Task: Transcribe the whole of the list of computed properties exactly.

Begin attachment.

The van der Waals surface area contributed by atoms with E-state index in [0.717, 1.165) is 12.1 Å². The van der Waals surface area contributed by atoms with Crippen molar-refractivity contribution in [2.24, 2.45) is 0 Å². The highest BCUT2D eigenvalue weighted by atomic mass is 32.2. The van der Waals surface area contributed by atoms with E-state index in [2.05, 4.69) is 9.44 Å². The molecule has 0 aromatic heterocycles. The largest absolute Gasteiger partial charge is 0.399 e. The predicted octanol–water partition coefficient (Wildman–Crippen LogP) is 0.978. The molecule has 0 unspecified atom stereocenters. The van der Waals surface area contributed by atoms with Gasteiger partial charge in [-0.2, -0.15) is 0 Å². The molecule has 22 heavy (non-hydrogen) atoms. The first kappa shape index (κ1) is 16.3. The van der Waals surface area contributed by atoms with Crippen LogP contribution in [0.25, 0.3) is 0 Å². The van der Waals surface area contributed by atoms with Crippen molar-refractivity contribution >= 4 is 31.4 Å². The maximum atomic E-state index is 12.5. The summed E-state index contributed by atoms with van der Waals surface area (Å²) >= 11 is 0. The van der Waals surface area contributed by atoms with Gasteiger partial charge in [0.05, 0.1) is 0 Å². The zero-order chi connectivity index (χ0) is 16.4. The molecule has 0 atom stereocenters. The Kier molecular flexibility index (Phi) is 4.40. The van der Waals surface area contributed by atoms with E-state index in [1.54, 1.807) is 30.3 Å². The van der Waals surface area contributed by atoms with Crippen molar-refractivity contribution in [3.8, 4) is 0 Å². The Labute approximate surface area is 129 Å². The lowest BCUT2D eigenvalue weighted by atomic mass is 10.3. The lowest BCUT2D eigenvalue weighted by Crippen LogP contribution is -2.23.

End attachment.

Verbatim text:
The van der Waals surface area contributed by atoms with E-state index in [0.717, 1.165) is 12.1 Å². The van der Waals surface area contributed by atoms with Crippen molar-refractivity contribution in [2.24, 2.45) is 0 Å². The highest BCUT2D eigenvalue weighted by atomic mass is 32.2. The van der Waals surface area contributed by atoms with E-state index in [2.05, 4.69) is 9.44 Å². The molecule has 0 aromatic heterocycles. The largest absolute Gasteiger partial charge is 0.399 e. The predicted octanol–water partition coefficient (Wildman–Crippen LogP) is 0.978. The molecule has 0 unspecified atom stereocenters. The van der Waals surface area contributed by atoms with Gasteiger partial charge in [-0.2, -0.15) is 0 Å². The molecule has 22 heavy (non-hydrogen) atoms. The first kappa shape index (κ1) is 16.3. The van der Waals surface area contributed by atoms with Crippen LogP contribution in [0.25, 0.3) is 0 Å². The van der Waals surface area contributed by atoms with Crippen molar-refractivity contribution >= 4 is 31.4 Å². The maximum atomic E-state index is 12.5. The summed E-state index contributed by atoms with van der Waals surface area (Å²) >= 11 is 0. The van der Waals surface area contributed by atoms with Gasteiger partial charge in [0.05, 0.1) is 0 Å². The zero-order chi connectivity index (χ0) is 16.4. The molecule has 0 atom stereocenters. The Kier molecular flexibility index (Phi) is 4.40. The van der Waals surface area contributed by atoms with E-state index in [1.54, 1.807) is 30.3 Å². The van der Waals surface area contributed by atoms with Crippen molar-refractivity contribution in [3.8, 4) is 0 Å². The Labute approximate surface area is 129 Å². The lowest BCUT2D eigenvalue weighted by atomic mass is 10.3. The lowest BCUT2D eigenvalue weighted by Crippen LogP contribution is -2.23.